As the world's largest equity derivatives clearinghouse, OCC has an innovative methodology for measuring risk and valuing collateral. It allows our clearing member firms the opportunity to post, collectively, billions of dollars less in collateral every day.
How it Works
We typically hold approximately $120 billion in collateral. Crucially, at least 70 percent of this is in equities. Since equities and equity derivatives are correlated, we're able to analyze this correlation and provide a more accurate risk assessment than if we used a standard collateral schedule.
For example, while equities are typically given a 70 percent haircut by clearinghouses when posted for collateral, OCC's methodology will often credit certain securities at greater than their market value, since they reduce portfolio risk. To allow our clearing member firms to keep abreast of this, we publish daily files of securities that are eligible for deposit along with our calculated value of each security. These files are account-specific and change as prices and the impact upon the portfolio changes.
Some clearing members have started processing these files to find the securities with the greatest value and then pledge those to OCC. This optimization may generate significant savings. Anecdotal evidence indicates that this practice may allow clearing members to meet their margin requirements by posting collateral with significantly less market value, in some cases, tens of millions of dollars less. There are also second–order savings in shifting from high-quality liquid assets like cash or government securities to equities.
Challenges to Optimization
As we expand this methodology for measuring risk and valuing collateral, we see three major challenges for our clearing member firms going forward.
- The first challenge for member firms is gathering a complete inventory of equities they have available for deposit. While this may sound simple, aggregating multiple collateral pools across large multi–national banks is no small task. Many firms are investing in technology, as well as merging related departments, so that the people responsible for determining collateral allocations have a more complete picture of the inventory.
- The second challenge for member firms is determining their internal cost model for using collateral. Following the 2008 global financial crisis, regulators implemented capital and liquidity requirements designed to strengthen banks, requiring them to set aside more capital to address exposures arising from collateral being deposited with counterparties. These requirements push down to the firms' trading desks, whose positions are generating the collateral demands. These costs are difficult to calculate accurately, since the type and source of collateral and the regulatory regimes vary by trade. As banks improve these calculations, they can optimize their trading desks and reduce their costs by using fewer high-quality assets when posting collateral.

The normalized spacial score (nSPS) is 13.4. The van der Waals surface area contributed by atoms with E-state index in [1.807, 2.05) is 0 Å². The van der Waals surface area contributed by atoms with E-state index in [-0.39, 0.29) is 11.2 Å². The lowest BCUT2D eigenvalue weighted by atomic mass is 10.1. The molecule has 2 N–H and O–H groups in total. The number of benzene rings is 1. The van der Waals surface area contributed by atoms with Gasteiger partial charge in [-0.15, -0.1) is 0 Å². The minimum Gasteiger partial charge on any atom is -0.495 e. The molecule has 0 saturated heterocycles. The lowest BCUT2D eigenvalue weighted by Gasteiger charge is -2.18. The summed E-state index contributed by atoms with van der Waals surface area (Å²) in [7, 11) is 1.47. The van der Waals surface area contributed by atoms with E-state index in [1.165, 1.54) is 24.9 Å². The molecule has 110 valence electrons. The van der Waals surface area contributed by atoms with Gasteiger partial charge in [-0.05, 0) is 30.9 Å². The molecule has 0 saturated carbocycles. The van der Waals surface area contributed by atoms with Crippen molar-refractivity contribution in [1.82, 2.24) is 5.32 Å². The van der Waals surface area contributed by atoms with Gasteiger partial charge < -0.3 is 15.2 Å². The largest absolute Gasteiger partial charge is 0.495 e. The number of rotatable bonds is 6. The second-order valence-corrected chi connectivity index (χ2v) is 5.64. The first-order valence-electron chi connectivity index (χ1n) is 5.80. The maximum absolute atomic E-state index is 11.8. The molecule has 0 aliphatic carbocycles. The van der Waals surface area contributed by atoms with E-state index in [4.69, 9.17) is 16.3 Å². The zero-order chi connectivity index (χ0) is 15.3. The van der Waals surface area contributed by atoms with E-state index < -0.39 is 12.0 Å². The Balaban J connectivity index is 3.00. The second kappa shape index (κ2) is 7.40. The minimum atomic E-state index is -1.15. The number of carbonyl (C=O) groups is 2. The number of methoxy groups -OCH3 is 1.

- The third challenge for member firms is the operational process of pledging equities. Many clearing member firms still use a manual process when communicating with the Depository Trust Company (DTC) and OCC, even though we and the DTC have a real-time automated link communicating new pledges and released pledge positions. Weâve found that firms using a manual process tend to optimize pledges for operational ease rather than collateral efficiency. On the other hand, firms and vendors that automate this process tend to improve the velocity of their collateral movements and the efficiency of their deposits.
In many instances firms that addressed some or all these challenges found significant savings from their first optimization, and usually were able to maintain that efficiency with minor adjustments every three or four weeks.
OCC will continue to help our clearing members access and understand the tools available to improve their operational and collateral efficiency.
We are developing several internal systems enhancements to further support our clearing member firms' operational efficiency:
- Collateral processing with greater automation of cash and government security transactions
- Acceptance of additional types of eligible collateral
- Permitting delivery via the Federal Reserve for Escrow deposits
- Enabling clearing members to add and allocate letters of credit to their account(s) in one step.
We are also exploring ways to improve the transparency of collateral haircuts and provide additional application programming interfaces to simulate portfolios of derivatives and collateral. This may help members better understand, anticipate, and manage the risk of their clearing accounts, which, in turn, may allow them to realize significant margin savings by selecting collateral that offsets risk in their derivative portfolios.
By helping our clearing members be more efficient with their capital, improve their operational efficiency, and strengthen their resilience, OCC clears the path to a more stable tomorrow.
To learn more about OCC's thought leadership on industry issues, visit OCC's Blog.
The content in this blog was adapted from a by-lined article in Securities Lending Times 2019/20 Collateral Annual.